|Title||Testing the Missing Mechanism of Demographic and Health Variables in the Health and Retirement Study|
|Publication Type||Journal Article|
|Year of Publication||2020|
|Authors||Lu, P, Shelley, M|
|Journal||Innovation in Aging|
|Keywords||Demographics, Missing data|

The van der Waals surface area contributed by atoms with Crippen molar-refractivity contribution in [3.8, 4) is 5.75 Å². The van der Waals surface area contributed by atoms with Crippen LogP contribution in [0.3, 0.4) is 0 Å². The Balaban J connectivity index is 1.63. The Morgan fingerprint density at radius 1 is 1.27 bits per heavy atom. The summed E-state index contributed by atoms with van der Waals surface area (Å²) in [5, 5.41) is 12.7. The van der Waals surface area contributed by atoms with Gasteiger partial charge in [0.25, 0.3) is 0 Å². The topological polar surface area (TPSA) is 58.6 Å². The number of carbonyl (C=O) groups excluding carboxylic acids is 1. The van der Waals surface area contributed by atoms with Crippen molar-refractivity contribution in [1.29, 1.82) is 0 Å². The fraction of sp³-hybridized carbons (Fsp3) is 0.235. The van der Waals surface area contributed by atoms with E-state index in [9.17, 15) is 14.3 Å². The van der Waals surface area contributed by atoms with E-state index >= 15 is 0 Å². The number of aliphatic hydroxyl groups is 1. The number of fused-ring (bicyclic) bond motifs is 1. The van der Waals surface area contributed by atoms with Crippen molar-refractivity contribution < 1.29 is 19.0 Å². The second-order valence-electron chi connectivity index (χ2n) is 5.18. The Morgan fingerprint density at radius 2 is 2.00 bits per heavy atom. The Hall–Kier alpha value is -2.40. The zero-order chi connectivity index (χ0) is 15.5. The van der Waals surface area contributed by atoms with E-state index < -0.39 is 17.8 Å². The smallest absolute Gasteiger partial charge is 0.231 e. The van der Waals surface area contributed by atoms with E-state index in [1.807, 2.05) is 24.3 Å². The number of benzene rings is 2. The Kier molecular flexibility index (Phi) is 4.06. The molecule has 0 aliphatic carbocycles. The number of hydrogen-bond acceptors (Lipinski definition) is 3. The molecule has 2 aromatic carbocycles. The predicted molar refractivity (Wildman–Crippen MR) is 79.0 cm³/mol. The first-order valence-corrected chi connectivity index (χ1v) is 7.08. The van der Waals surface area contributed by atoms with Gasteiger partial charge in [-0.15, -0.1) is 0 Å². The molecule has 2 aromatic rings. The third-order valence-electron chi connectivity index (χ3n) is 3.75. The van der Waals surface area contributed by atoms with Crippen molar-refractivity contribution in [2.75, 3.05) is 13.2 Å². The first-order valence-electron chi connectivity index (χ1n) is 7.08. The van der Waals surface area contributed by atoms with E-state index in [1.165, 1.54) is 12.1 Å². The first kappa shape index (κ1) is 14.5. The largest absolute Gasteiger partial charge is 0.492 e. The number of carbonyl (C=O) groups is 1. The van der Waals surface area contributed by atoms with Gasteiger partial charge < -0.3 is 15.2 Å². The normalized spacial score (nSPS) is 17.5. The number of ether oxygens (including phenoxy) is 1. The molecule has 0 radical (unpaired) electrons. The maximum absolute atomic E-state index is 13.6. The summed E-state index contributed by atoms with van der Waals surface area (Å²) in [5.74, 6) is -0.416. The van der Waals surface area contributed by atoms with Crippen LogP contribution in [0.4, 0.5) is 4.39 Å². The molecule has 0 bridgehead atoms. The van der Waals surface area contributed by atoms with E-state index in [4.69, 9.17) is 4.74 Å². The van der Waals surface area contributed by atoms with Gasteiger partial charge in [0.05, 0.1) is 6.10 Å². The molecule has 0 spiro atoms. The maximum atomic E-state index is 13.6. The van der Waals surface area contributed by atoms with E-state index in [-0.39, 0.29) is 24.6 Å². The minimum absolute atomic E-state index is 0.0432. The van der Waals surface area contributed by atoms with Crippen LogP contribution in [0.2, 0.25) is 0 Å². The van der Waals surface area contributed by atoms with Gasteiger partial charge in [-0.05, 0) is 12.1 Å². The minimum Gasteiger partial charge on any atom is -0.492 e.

Studies using data from longitudinal health survey of older adults usually assumed the data were missing completely at random (MCAR) or missing at random (MAR). Thus subsequent analyses used multiple imputation or likelihood-based method to handle missing data. However, little existing research actually examines whether the data met the MCAR/MAR assumptions before performing data analyses. This study first summarized the commonly used statistical methods to test missing mechanism and discussed their application conditions. Then using two-wave longitudinal data from the Health and Retirement Study (HRS; wave 2014-2015 and wave 2016-2017; N=18,747), this study applied different approaches to test the missing mechanism of several demographic and health variables. These approaches included Little’s test, logistic regression method, nonparametric tests, false discovery rate, and others. Results indicated the data did not meet the MCAR assumption even though they had a very low rate of missing values. Demographic variables provided good auxiliary information for health variables. Health measures (e.g., self-reported health, activity of daily life, depressive symptoms) met the MAR assumptions. Older respondents could drop out and die in the longitudinal survey, but attrition did not significantly affect the MAR assumption. Our findings supported the MAR assumptions for the demographic and health variables in HRS, and therefore provided statistical justification to HRS researchers about using imputation or likelihood-based methods to deal with missing data. However, researchers are strongly encouraged to test the missing mechanism of the specific variables/data they choose when using a new dataset.